Tag Archives: Dr. Frederick Rimmile

Remembering

I have found that with teachers and doctors it is the best and the worst who made the greatest impression.

Mrs. Van Winkle, who taught the third grade. She would play records of bird calls in the lunch room. I adored her.

And then Mrs. Moyer, in the fifth grade. She had been a model, was beautiful, and we all–boys and girls–had a crush on her. That is until the day I got caught chewing gum. Mrs. Moyer kept an empty coffee can at the front of the class room, and it was filled with already chewed gum. Her punishment was that you were to place your own gum in the can and to pull out a used piece to place in your mouth as punishment. I was a germ freak and absolutely horrified and my face showed it. I think she was afraid I might vomit so she gave me a bye. But my crush was over.

And then there was the physician at the Mayo Clinic whose name now escapes me. I’d been suffering from ongoing GI issues of unknown etiology. When he entered the room he asked how tall I was. When I said 5′ 10″ he said ‘You sit small.’ As he examined me, he posed another question. ‘If you could do anything in the world, what would it be?’ My immediate response was surfing. Which I quickly countered with ‘No, I’m certain I would be too afraid.’ This doctor looked me square in the eyes and he said, do you know what your problem is? You’ve lost your balls.’ He was right and I’ll never forget it.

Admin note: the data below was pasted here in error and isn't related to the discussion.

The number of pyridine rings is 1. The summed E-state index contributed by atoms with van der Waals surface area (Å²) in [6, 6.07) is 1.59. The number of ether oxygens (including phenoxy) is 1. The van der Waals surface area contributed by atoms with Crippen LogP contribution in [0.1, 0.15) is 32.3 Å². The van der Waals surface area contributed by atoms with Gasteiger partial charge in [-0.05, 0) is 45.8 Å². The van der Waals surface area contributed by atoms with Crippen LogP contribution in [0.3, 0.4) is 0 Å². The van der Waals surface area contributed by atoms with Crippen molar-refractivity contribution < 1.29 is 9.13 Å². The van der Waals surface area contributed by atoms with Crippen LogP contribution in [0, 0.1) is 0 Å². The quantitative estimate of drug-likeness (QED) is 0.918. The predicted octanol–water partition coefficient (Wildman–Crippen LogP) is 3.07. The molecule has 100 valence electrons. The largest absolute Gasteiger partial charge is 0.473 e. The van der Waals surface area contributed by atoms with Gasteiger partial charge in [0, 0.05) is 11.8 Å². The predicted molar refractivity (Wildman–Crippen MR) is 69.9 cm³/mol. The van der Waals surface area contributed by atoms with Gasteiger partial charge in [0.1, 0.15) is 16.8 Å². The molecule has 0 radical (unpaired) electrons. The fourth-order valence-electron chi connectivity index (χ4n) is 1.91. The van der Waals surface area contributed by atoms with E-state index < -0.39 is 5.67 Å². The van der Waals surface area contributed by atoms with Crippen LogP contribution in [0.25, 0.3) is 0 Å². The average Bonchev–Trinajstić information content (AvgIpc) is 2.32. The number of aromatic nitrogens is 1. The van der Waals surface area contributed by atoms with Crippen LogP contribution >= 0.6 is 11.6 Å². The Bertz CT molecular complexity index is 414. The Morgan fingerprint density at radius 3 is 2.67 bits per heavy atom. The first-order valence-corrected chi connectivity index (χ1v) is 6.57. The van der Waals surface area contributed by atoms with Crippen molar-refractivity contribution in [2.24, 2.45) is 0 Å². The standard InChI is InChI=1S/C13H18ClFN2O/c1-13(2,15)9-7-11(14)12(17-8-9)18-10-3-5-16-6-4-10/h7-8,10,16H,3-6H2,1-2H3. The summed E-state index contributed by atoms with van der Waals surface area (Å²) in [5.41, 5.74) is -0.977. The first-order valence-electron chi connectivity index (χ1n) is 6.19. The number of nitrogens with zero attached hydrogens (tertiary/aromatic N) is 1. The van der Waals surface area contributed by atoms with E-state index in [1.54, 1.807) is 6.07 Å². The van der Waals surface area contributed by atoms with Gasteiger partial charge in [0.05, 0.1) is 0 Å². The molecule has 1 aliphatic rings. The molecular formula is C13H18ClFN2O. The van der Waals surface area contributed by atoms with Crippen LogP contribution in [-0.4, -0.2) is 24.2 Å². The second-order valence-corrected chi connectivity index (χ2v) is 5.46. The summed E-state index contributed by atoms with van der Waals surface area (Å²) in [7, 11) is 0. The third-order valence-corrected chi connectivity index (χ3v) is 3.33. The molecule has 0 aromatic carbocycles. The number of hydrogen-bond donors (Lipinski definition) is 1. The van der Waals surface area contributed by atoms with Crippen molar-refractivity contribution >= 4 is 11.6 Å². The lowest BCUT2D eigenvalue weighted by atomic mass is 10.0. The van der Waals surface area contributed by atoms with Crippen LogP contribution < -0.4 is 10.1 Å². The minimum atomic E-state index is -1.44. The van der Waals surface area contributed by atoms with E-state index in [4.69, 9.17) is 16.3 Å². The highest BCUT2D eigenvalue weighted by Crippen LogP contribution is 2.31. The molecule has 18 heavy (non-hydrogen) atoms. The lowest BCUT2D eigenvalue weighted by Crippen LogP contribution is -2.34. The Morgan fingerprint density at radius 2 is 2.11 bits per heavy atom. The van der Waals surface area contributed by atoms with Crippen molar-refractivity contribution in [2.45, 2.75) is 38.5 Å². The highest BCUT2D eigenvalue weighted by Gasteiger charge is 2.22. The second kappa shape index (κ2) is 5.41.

By the time I met Dr. Frederick Rimmile I was forty. Two years prior I had delivered my third child. Always athletic, I suddenly found myself feeling poorly. Shortness of breath, upper body weakness, eventually a cough. In 2001 he ordered a chest x-ray. Years later, when I asked his practice for copies of my medical records, I saw that he had written this: ‘On the off chance that this young, nonsmoking woman has a lung neoplasm.’ Unfortunately he did not share those concerns with me.

Nineteen years ago Dr. Rimmile was on his way to a conference in California, a passenger on United Airlines Flight 175, the second plane to hit the World Trade Center.

Frederick Rimmile was a really good doctor. Only thirty two, he had enthusiasm as well as the ability to think outside of the box. I felt he took my concerns seriously. Honestly, had he not died, I am certain my lung cancer would have been diagnosed at a much earlier stage.

But he did die on that terrible day and I inherited a different doctor in his practice. Older, more complacent. She attributed my complaints to adult onset asthma. It would take another three and a half years and a recalcitrant pneumonia to set the record straight. Lung cancer.

I think of Fred often, but particularly on the anniversary of nine eleven. And I imagine a different outcome. For him, all the others who perished, and–frankly– for myself.